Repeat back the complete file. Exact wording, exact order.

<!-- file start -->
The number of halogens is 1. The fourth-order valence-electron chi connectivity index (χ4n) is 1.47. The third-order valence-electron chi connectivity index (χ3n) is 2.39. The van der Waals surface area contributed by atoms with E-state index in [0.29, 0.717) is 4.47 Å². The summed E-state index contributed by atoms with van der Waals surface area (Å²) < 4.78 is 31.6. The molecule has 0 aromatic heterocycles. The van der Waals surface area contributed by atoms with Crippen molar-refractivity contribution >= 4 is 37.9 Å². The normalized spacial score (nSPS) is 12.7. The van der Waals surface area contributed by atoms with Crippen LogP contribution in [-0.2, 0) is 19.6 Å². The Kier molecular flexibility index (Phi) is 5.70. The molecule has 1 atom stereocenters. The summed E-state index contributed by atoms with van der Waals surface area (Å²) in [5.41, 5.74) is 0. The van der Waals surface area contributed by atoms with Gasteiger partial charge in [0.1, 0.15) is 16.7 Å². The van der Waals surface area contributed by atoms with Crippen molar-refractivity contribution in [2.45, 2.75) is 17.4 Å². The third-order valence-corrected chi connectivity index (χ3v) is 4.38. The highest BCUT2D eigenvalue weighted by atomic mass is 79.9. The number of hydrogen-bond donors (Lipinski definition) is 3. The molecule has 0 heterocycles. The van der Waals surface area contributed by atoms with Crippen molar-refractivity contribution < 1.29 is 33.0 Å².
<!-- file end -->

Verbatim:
The number of halogens is 1. The fourth-order valence-electron chi connectivity index (χ4n) is 1.47. The third-order valence-electron chi connectivity index (χ3n) is 2.39. The van der Waals surface area contributed by atoms with E-state index in [0.29, 0.717) is 4.47 Å². The summed E-state index contributed by atoms with van der Waals surface area (Å²) < 4.78 is 31.6. The molecule has 0 aromatic heterocycles. The van der Waals surface area contributed by atoms with Crippen molar-refractivity contribution >= 4 is 37.9 Å². The normalized spacial score (nSPS) is 12.7. The van der Waals surface area contributed by atoms with Crippen LogP contribution in [-0.2, 0) is 19.6 Å². The Kier molecular flexibility index (Phi) is 5.70. The molecule has 1 atom stereocenters. The summed E-state index contributed by atoms with van der Waals surface area (Å²) in [5.41, 5.74) is 0. The van der Waals surface area contributed by atoms with Gasteiger partial charge in [0.1, 0.15) is 16.7 Å². The van der Waals surface area contributed by atoms with Crippen molar-refractivity contribution in [2.45, 2.75) is 17.4 Å². The third-order valence-corrected chi connectivity index (χ3v) is 4.38. The highest BCUT2D eigenvalue weighted by atomic mass is 79.9. The number of hydrogen-bond donors (Lipinski definition) is 3. The molecule has 0 heterocycles. The van der Waals surface area contributed by atoms with Crippen molar-refractivity contribution < 1.29 is 33.0 Å².